Plaintiffs in a 1992 lawsuit are challenging Brown University in court for violating its settlement agreement, arguing that the school’s recent demotion of multiple varsity sports teams did not protect gender equity.

The motion, filed by the ACLU of Rhode Island and advocacy organization Public Justice, argues that the recent cuts to varsity teams further exacerbate gender inequalities within Brown’s athletic program. The original settlement required that intercollegiate athletic opportunities be proportional to the genders’ enrollment.

Brown announced a substantial cut to its athletics program on May 28, demoting 11 varsity teams to club status. The teams cut were men and women’s fencing, men and women’s golf, women’s skiing, men and women’s squash, women’s equestrian and men’s track, field and cross country. Approximately 40% of the roster eliminated were women.

However, the men’s track and field and cross-country teams were reinstated after the university faced public backlash. Athletes and advocates said these teams provided students of color, especially Black students, with the opportunity for an Ivy League education. The university did not choose to reinstate any women’s teams, meaning women now account for nearly 70% of roster cuts.

Brown has announced plans to elevate the coed sailing team to varsity status and argues those roster spots will keep their compliance. The ACLU argues that creating a team where gender enrollment is unknown does not satisfy the gender equity provisions.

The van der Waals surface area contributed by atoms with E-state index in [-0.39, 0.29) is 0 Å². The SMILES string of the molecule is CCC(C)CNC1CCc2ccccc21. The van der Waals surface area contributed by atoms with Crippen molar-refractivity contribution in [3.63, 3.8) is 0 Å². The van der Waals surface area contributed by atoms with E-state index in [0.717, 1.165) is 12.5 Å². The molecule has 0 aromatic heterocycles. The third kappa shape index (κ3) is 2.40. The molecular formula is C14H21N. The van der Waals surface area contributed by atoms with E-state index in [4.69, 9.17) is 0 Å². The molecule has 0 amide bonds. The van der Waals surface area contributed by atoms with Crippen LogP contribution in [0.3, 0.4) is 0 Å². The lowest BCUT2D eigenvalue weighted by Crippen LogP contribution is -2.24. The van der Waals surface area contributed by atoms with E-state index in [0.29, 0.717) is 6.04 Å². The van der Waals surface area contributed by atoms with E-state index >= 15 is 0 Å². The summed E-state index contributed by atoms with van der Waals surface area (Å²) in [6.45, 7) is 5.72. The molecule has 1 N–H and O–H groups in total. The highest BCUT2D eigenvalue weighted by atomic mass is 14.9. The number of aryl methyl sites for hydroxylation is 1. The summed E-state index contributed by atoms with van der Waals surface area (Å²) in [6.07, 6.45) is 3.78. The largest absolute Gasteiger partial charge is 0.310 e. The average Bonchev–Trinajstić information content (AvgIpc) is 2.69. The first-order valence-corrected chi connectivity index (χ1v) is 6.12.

“For the women athletes, Brown has once again displayed a lack of commitment—as opposed to lip service—to gender equity and to its obligations, not only to its students, but to the Court,” Lynette Labinger, lead counsel of the 1992 lawsuit, said in a statement.

With the three men’s varsity teams reinstated, women’s participation in varsity athletics now account for 47.9% of all athletes. Meanwhile, women account for 52.3% of Brown’s undergraduate population, creating a 4.4% discrepancy in the proportions of women in athletics and in overall enrollment.

The university disputes the alleged violation of settlement terms.

“Today’s motion is a preemptive legal action asserting a hypothetical violation that has not taken place — and Brown would not allow this speculative scenario to emerge in future athletic seasons,” university spokesperson Brian Clark wrote.

 

Sources: The Brown Daily Herald 06/29/20; Inside Higher Ed 07/01/20; ACLU of Rhode Island 06/29/20; CNN 06/11/20.

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